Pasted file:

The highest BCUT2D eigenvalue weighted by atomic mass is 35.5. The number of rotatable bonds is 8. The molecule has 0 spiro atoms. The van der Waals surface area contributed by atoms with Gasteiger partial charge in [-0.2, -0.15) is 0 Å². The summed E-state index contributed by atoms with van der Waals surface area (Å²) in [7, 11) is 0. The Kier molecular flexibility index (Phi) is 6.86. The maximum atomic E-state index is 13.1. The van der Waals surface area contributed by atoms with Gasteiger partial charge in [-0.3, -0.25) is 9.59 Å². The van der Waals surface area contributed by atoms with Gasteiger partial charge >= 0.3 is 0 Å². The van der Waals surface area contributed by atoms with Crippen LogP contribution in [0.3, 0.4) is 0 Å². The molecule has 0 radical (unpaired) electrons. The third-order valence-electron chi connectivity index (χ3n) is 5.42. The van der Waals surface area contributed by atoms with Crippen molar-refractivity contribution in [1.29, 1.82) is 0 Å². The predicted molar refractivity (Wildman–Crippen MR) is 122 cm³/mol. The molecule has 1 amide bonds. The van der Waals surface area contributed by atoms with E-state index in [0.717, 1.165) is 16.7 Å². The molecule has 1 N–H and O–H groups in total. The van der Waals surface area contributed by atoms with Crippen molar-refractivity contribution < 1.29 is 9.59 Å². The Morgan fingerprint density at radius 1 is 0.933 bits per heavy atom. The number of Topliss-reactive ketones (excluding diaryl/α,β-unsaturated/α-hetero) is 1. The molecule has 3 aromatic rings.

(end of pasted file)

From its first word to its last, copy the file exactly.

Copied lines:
The highest BCUT2D eigenvalue weighted by atomic mass is 35.5. The number of rotatable bonds is 8. The molecule has 0 spiro atoms. The van der Waals surface area contributed by atoms with Gasteiger partial charge in [-0.2, -0.15) is 0 Å². The summed E-state index contributed by atoms with van der Waals surface area (Å²) in [7, 11) is 0. The Kier molecular flexibility index (Phi) is 6.86. The maximum atomic E-state index is 13.1. The van der Waals surface area contributed by atoms with Gasteiger partial charge in [-0.3, -0.25) is 9.59 Å². The van der Waals surface area contributed by atoms with Gasteiger partial charge >= 0.3 is 0 Å². The van der Waals surface area contributed by atoms with Crippen LogP contribution in [0.3, 0.4) is 0 Å². The molecule has 0 radical (unpaired) electrons. The third-order valence-electron chi connectivity index (χ3n) is 5.42. The van der Waals surface area contributed by atoms with Crippen molar-refractivity contribution in [1.29, 1.82) is 0 Å². The predicted molar refractivity (Wildman–Crippen MR) is 122 cm³/mol. The molecule has 1 amide bonds. The van der Waals surface area contributed by atoms with E-state index in [0.717, 1.165) is 16.7 Å². The molecule has 1 N–H and O–H groups in total. The van der Waals surface area contributed by atoms with Crippen molar-refractivity contribution < 1.29 is 9.59 Å². The Morgan fingerprint density at radius 1 is 0.933 bits per heavy atom. The number of Topliss-reactive ketones (excluding diaryl/α,β-unsaturated/α-hetero) is 1. The molecule has 3 aromatic rings.